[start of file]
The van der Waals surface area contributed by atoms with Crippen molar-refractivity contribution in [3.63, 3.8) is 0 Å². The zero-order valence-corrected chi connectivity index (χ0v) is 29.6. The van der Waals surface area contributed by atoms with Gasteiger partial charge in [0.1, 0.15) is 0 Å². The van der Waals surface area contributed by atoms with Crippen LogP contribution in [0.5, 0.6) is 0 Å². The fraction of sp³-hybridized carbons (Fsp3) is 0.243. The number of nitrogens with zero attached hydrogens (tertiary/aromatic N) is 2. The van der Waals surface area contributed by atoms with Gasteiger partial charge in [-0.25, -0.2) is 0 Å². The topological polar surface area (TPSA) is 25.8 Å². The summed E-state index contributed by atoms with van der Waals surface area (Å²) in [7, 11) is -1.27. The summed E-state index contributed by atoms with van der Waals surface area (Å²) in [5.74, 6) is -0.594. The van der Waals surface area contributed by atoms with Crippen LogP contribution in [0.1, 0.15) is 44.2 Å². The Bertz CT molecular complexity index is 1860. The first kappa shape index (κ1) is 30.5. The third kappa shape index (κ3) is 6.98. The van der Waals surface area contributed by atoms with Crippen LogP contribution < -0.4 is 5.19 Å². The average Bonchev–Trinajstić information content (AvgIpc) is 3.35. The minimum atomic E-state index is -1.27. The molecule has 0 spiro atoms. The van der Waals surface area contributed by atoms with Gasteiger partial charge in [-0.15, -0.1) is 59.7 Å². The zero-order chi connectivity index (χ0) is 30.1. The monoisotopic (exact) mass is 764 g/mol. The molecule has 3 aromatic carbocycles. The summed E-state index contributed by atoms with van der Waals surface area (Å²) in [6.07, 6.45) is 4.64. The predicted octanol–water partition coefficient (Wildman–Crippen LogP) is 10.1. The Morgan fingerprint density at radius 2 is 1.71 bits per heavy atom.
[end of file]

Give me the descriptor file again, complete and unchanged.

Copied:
The van der Waals surface area contributed by atoms with Crippen molar-refractivity contribution in [3.63, 3.8) is 0 Å². The zero-order valence-corrected chi connectivity index (χ0v) is 29.6. The van der Waals surface area contributed by atoms with Gasteiger partial charge in [0.1, 0.15) is 0 Å². The van der Waals surface area contributed by atoms with Crippen LogP contribution in [0.5, 0.6) is 0 Å². The fraction of sp³-hybridized carbons (Fsp3) is 0.243. The number of nitrogens with zero attached hydrogens (tertiary/aromatic N) is 2. The van der Waals surface area contributed by atoms with Gasteiger partial charge in [-0.25, -0.2) is 0 Å². The topological polar surface area (TPSA) is 25.8 Å². The summed E-state index contributed by atoms with van der Waals surface area (Å²) in [7, 11) is -1.27. The summed E-state index contributed by atoms with van der Waals surface area (Å²) in [5.74, 6) is -0.594. The van der Waals surface area contributed by atoms with Crippen LogP contribution in [0.1, 0.15) is 44.2 Å². The Bertz CT molecular complexity index is 1860. The first kappa shape index (κ1) is 30.5. The third kappa shape index (κ3) is 6.98. The van der Waals surface area contributed by atoms with Crippen LogP contribution < -0.4 is 5.19 Å². The average Bonchev–Trinajstić information content (AvgIpc) is 3.35. The minimum atomic E-state index is -1.27. The molecule has 0 spiro atoms. The van der Waals surface area contributed by atoms with Gasteiger partial charge in [-0.15, -0.1) is 59.7 Å². The zero-order chi connectivity index (χ0) is 30.1. The monoisotopic (exact) mass is 764 g/mol. The molecule has 3 aromatic carbocycles. The summed E-state index contributed by atoms with van der Waals surface area (Å²) in [6.07, 6.45) is 4.64. The predicted octanol–water partition coefficient (Wildman–Crippen LogP) is 10.1. The Morgan fingerprint density at radius 2 is 1.71 bits per heavy atom.